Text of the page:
Since Shared Insight’s founding in 2014, we have struggled with the right words to describe the people at the heart of our work. Some of the phrases we’ve considered, debated, and found wanting include “end beneficiaries,” “clients,” and “ultimate intended constituents.” We ultimately chose the phrase “the people we seek to help” in part due to the recognition that nonprofits and philanthropy don’t always reach the people they intend to help.
We also think the phrasing honestly describes the intentions of leaders and staff members at foundations working to help people through philanthropy. We’ve noticed, too, that other organizations, including CEP, have put thought to this issue and have adopted the same or similar phrases.
Recently (some might say “finally”), we decided to ask some nonprofit partners and their participants/clients/end beneficiaries what they thought of the word “help,” how they view themselves, and what words we should use to describe them in the context of our work.
In the meantime, until we find better language, Shared Insight will continue to use variations of the phrase, “the people we seek to help.” And we’ll also stick with using “voices least heard,” a phrase itself so densely packed with meaning and implications related to power inequities and other issues that we’d need a whole other blog post to address it.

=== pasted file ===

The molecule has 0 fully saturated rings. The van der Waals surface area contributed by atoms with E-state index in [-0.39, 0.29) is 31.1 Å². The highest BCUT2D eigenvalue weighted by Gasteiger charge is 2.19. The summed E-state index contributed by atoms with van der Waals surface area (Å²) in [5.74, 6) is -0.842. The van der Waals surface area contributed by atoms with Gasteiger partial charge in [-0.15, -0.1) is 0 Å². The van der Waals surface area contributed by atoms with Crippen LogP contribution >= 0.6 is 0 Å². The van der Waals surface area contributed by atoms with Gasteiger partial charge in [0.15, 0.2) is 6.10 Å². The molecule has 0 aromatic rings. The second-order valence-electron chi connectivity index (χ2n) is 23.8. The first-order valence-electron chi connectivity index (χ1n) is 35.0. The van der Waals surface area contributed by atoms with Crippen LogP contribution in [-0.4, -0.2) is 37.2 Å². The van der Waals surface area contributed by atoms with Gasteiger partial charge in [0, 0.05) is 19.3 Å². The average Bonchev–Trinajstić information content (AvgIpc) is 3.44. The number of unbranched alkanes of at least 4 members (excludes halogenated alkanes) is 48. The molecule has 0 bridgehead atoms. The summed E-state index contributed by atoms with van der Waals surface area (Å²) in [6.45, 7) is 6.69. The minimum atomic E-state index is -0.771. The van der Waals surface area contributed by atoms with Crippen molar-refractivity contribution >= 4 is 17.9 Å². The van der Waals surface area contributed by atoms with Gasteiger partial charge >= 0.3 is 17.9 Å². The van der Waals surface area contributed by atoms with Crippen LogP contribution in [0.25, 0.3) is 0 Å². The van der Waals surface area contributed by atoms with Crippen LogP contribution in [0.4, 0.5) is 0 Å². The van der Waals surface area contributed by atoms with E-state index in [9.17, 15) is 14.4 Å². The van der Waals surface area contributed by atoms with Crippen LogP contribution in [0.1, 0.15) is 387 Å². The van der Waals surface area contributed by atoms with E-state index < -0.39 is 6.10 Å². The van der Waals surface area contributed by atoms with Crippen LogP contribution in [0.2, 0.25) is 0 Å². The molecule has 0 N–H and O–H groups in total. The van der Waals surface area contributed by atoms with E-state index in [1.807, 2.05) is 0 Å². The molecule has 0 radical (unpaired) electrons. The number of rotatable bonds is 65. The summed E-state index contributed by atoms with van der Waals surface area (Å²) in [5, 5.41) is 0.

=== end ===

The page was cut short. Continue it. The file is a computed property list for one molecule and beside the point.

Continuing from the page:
But whatever language we employ now and into the future, one thing we have learned in our work with several hundred nonprofits and funders is that no single phrase is ever likely to capture the power, spirit, and insights of the people nonprofits serve, or the dynamic relationships among philanthropy’s many players.
Read the full article about the language we use to describe those impacted by nonprofit work by Melinda Tuan at The Center for Effective Philanthropy.